Maine writer Richard Russo is an outspoken critic of the book-selling titan Amazon.com and its predatory tactics. Like many authors, he worries that the company’s efforts to quash competition threaten independent bookstores and the values they embrace.

But what’s a Pulitzer Prize-winning author to do?

With his new book, Russo is rekindling the debate on his own terms and defying the digital domain. “Interventions” is a throwback to a hard-copy world — a quartet of stories, each bound separately, with illustrations by the author’s daughter, artist Kate Russo, and boxed in a slipcase.

It’s available in traditional book format only — no e-books, thank you very much.

The real beauty of this volume, of course, transcends its packaging. Russo is an old-fashioned storyteller who builds a narrative piece by piece, allowing characters to discover themselves along the way.

Simple phrases such as “call me” or “I’m sure you don’t mean that” become a sort of code, a shorthand among characters. At a time when over-sharing is a common trait in our culture, Russo reminds us that the telling detail, when well-placed, can be a revelation. (In one story, he ascribes the survival of a 30-year marriage to “a mutual willingness to let an arched eyebrow do the heavy lifting of soliloquy.”)

In this collection, he offers short pieces — a novella, two short stories and an essay — that manage to convey the substance of much larger work.

The book’s title, “Interventions,” reflects a theme that runs throughout this anthology.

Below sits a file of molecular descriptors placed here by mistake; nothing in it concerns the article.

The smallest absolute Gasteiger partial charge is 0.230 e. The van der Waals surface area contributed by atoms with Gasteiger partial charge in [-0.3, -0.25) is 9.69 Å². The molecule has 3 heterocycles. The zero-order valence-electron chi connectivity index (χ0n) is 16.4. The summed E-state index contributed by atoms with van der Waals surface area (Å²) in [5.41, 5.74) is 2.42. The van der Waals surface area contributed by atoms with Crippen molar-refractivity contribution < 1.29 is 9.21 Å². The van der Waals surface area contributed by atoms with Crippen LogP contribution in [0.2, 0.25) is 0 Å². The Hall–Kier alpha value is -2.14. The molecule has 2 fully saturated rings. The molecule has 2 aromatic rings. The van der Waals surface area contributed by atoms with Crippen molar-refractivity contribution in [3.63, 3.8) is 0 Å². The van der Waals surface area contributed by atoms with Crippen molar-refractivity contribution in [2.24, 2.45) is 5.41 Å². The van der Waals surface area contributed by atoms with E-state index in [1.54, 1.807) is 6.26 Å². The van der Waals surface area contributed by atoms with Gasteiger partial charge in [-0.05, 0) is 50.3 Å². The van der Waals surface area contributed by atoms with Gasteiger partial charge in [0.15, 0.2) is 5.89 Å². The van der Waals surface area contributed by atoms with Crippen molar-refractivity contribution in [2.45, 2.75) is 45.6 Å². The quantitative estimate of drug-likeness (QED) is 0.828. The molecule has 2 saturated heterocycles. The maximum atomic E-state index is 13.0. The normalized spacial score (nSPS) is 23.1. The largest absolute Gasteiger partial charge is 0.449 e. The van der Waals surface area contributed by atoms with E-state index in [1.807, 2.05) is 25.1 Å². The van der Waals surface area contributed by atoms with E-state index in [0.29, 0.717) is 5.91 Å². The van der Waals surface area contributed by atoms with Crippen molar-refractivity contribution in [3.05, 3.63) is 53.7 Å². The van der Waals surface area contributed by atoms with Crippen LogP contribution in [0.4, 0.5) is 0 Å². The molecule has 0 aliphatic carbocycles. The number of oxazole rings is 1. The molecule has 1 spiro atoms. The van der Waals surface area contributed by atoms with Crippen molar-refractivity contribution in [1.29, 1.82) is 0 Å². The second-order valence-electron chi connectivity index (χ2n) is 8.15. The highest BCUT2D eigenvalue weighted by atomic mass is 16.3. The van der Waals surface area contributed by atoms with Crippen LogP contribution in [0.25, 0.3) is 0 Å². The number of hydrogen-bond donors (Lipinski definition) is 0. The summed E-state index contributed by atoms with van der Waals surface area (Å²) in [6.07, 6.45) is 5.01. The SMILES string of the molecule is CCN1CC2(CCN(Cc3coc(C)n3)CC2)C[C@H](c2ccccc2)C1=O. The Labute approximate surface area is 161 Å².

The two short stories take place in college settings — a familiar venue for Russo, who used to teach at Colby College. In the wonderfully layered “Horseman,” a question of plagiarism blooms into larger issues of identity and self-portrayal. In “The Whore’s Child,” a nun enrolls in a fiction workshop, where her own story turns the class on its head.

In the essay “High and Dry,” Russo returns to Gloversville, N.Y., to untangle memories of his boyhood home and the leather industry that both built and shattered a community.

The book’s longest entry, “Intervention,” is a novella that features Maine in a prominent role. Ray, a local Realtor, finds himself in a down market, caught between difficult clients and a pesky medical diagnosis that he’d rather ignore. Some arm-twisting by his wife and a friend, however, and a new view of his family’s past, brighten his outlook.

Mainers especially will enjoy Russo’s quips about the state and its hallmarks, both real and imagined.

“‘If things get really bad,’ people said, ‘we’ll sell everything and move to Maine,’ as if Maine were a foreign country,” Russo writes. “Liberals came fleeing conservatives, Libertarians fleeing government everybody fleeing the culture, as if there were no cable TV or Internet access north of Boston, as if it were possible, by means of geography, to escape Snooki and hip-hop and Sarah Palin and bird flu.”

Readers will be well rewarded by this book, which displays Russo’s characteristic empathy, humor and ease.

Some may debate which story is the standout here — though, frankly, an argument could be made for any one of them.

 

Joan Silverman is a freelance writer who lives in Kennebunk.